What Hiring Managers Are Really Asking You
Decode these 6 Tricky Interview Questions and Answer them Smarter
Have you ever sat in a job interview, secretly thinking, “What did she just ask me?? What a stupid question. That has nothing to do with this job…
”Well, of course you have. Hasn’t everyone?
Chances are, you’re right: the question has nothing to do with the job. But here’s the deal: you’re wrong, too. Why? Because silly sounding questions like, “what kinds of things do you like to do in your spare time?” and “what’s your biggest weakness?” have everything to do organizational and job fit. And the manager isn’t just listening for what you say when you answer. They’re listening – and watching – for how you say it.
Before you go into your next interview, let me decode these 6 classic trick interview questions for you.
1. Tell me a little about yourself.
- Thanks to the internet, I already know a ton about you. (So don’t lie to me.)
- I want to hear a short summary of the information you think is important for me to know about you. Not looking for the story of your life. Not interested in a lot of trivia. Show me you can prioritize and communicate your personal brand in an engaging way.
2. What are your hobbies/ what do you like to do in your spare time.
- Do not tell me that you just love working so much that you have no hobbies. Really. Don’t do it. Whoever gave you that advice was wrong. Hiring managers are looking to hire a human being who is capable of interacting successfully with the other humans at work. Not interviewing robots here.
- Please do tell me about activities you honestly enjoy that involve working collaboratively on teams. Is it a sport? Is it volunteering with Habitat for Humanity? The purpose of this question is not to judge the activities you enjoy. It’s to gauge your ability to seamlessly join teams and productively work within them. Never enter an interview without a prepared and practiced response that showcases these abilities.
- I’m looking for examples that demonstrate your enthusiasm, teamwork and leadership skills.
3. What’s your biggest weakness?
- If you even think about trotting out the “I work too hard” or “I’m just such a perfectionist” responses, I am immediately moving your resume to the “no” pile. So will most hiring managers.
- Shocking update: we want you to be honest. Yes, you read that right. Be honest about a real weakness. Have you been working on ways to better manage details and realize your towering strength is strategy? That’s the kind of stuff we want to know.
- I need you to demonstrate your maturity, self-awareness and willingness to take accountability for your imperfections and developmental areas.
- I want to hear about the concrete plan or concrete steps you’re following to work on that weakness. In other words, show me you care about being a great employee.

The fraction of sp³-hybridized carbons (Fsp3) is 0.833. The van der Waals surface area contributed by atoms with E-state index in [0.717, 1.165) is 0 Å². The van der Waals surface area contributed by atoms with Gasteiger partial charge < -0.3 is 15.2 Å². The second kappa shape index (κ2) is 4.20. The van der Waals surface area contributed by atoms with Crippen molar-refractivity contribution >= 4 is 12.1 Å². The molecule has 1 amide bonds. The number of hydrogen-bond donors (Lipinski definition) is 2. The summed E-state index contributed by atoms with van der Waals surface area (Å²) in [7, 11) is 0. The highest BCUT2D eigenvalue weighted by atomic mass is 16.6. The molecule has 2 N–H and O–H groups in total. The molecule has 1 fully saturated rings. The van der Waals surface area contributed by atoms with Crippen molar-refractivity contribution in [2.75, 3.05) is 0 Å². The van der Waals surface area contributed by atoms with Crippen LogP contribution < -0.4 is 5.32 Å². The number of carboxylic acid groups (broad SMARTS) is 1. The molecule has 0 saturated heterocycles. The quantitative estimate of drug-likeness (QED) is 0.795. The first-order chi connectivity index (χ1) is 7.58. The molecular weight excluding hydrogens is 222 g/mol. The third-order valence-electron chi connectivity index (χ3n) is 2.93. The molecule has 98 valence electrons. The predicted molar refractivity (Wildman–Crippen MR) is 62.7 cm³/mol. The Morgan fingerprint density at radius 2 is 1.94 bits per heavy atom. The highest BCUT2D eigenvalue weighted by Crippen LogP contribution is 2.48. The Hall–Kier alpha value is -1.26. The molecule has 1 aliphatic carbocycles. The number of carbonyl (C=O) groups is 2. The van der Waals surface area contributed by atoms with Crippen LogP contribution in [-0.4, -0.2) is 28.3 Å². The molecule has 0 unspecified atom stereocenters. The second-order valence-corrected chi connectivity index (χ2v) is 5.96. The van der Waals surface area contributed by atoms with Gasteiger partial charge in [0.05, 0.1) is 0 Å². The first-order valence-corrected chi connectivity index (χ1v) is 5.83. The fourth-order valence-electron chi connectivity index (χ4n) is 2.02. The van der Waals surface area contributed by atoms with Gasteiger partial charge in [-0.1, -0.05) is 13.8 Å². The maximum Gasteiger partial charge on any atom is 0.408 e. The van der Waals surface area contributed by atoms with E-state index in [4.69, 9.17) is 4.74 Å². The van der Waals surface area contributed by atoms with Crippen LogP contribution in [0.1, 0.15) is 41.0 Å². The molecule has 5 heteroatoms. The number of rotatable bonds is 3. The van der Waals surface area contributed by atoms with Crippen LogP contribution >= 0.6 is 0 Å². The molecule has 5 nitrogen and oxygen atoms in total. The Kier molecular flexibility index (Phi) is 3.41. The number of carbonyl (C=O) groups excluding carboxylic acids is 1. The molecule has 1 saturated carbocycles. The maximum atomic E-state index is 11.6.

4. Where would you like to be 5 years from now?
Translation: Your answer to this question will reveal a lot about you, including:
- You have actually thought about this question as part of your job search. I really don’t need to hear a specific job title but I do need to know you have goals and how you hope to achieve them. Do not end your response with the adorable phrase, “unless I win the lottery.” (You’d be surprised how often I hear things like that.) Answers like that tell me that you don’t derive any deep satisfaction from your work.
- You’re able to demonstrate a balance between personal ambition and a healthy dose of realism. If you say you’d like to be “right here, doing this job,” I’m not going to love that answer. But if you say you’d like to be the CEO, I might not take you seriously
5. Why do you want to join this company?
- Please, please give me answer that demonstrates a genuine interest in this company.
- Your ideal answer will reveal your understanding of the company’s mission and values and how they mesh with your strengths, goals and work style.
6. Have you ever been fired?
- I’m actually not looking for dirt on you and, believe me, as much as the question might make you cringe, it’s having the same effect on me. But I’m asking because, if you have been fired, I need to understand the circumstances.
- If you say no but you actually have been fired, we’re done. All done.
- Show me how you handled such a difficult circumstance. Are you able to take some personal accountability? If so, what have you changed so it won’t happen again?
- No insults. Even if you were truly the victim of a political battle, during the interview, you cannot trash the people involved. Instead, have a well rehearsed explanation that avoids all flame throwing, shows me that you were able to learn something positive, and what you gained from the experience.